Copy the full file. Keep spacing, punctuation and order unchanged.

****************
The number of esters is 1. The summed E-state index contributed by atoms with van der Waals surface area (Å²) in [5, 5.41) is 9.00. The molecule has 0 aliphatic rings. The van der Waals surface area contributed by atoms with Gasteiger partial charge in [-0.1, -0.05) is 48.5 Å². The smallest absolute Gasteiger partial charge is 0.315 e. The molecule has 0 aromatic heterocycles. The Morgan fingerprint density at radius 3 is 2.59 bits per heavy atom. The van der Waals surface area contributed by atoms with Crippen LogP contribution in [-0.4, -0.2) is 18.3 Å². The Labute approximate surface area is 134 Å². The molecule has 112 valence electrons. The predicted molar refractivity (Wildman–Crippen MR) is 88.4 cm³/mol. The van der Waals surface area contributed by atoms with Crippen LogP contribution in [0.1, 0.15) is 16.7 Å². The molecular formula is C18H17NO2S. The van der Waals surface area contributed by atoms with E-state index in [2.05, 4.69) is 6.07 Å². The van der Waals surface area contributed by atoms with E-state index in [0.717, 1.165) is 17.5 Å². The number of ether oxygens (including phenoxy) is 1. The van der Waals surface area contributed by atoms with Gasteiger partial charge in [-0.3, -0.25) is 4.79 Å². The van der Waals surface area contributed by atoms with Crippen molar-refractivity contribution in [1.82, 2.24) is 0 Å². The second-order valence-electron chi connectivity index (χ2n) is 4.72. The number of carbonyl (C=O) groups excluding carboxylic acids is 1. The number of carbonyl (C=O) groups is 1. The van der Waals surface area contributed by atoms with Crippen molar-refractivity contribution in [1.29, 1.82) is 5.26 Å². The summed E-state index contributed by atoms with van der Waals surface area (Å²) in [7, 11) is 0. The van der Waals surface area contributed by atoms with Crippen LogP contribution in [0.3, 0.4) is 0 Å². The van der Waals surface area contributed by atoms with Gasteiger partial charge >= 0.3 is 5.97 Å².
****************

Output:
The number of esters is 1. The summed E-state index contributed by atoms with van der Waals surface area (Å²) in [5, 5.41) is 9.00. The molecule has 0 aliphatic rings. The van der Waals surface area contributed by atoms with Gasteiger partial charge in [-0.1, -0.05) is 48.5 Å². The smallest absolute Gasteiger partial charge is 0.315 e. The molecule has 0 aromatic heterocycles. The Morgan fingerprint density at radius 3 is 2.59 bits per heavy atom. The van der Waals surface area contributed by atoms with Crippen LogP contribution in [-0.4, -0.2) is 18.3 Å². The Labute approximate surface area is 134 Å². The molecule has 112 valence electrons. The predicted molar refractivity (Wildman–Crippen MR) is 88.4 cm³/mol. The van der Waals surface area contributed by atoms with Crippen LogP contribution in [0.1, 0.15) is 16.7 Å². The molecular formula is C18H17NO2S. The van der Waals surface area contributed by atoms with E-state index in [2.05, 4.69) is 6.07 Å². The van der Waals surface area contributed by atoms with E-state index in [0.717, 1.165) is 17.5 Å². The number of ether oxygens (including phenoxy) is 1. The van der Waals surface area contributed by atoms with Gasteiger partial charge in [-0.3, -0.25) is 4.79 Å². The van der Waals surface area contributed by atoms with Crippen molar-refractivity contribution in [1.82, 2.24) is 0 Å². The second-order valence-electron chi connectivity index (χ2n) is 4.72. The number of carbonyl (C=O) groups excluding carboxylic acids is 1. The number of carbonyl (C=O) groups is 1. The van der Waals surface area contributed by atoms with Crippen molar-refractivity contribution in [1.29, 1.82) is 5.26 Å². The summed E-state index contributed by atoms with van der Waals surface area (Å²) in [7, 11) is 0. The van der Waals surface area contributed by atoms with Crippen LogP contribution in [0.3, 0.4) is 0 Å². The van der Waals surface area contributed by atoms with Gasteiger partial charge >= 0.3 is 5.97 Å².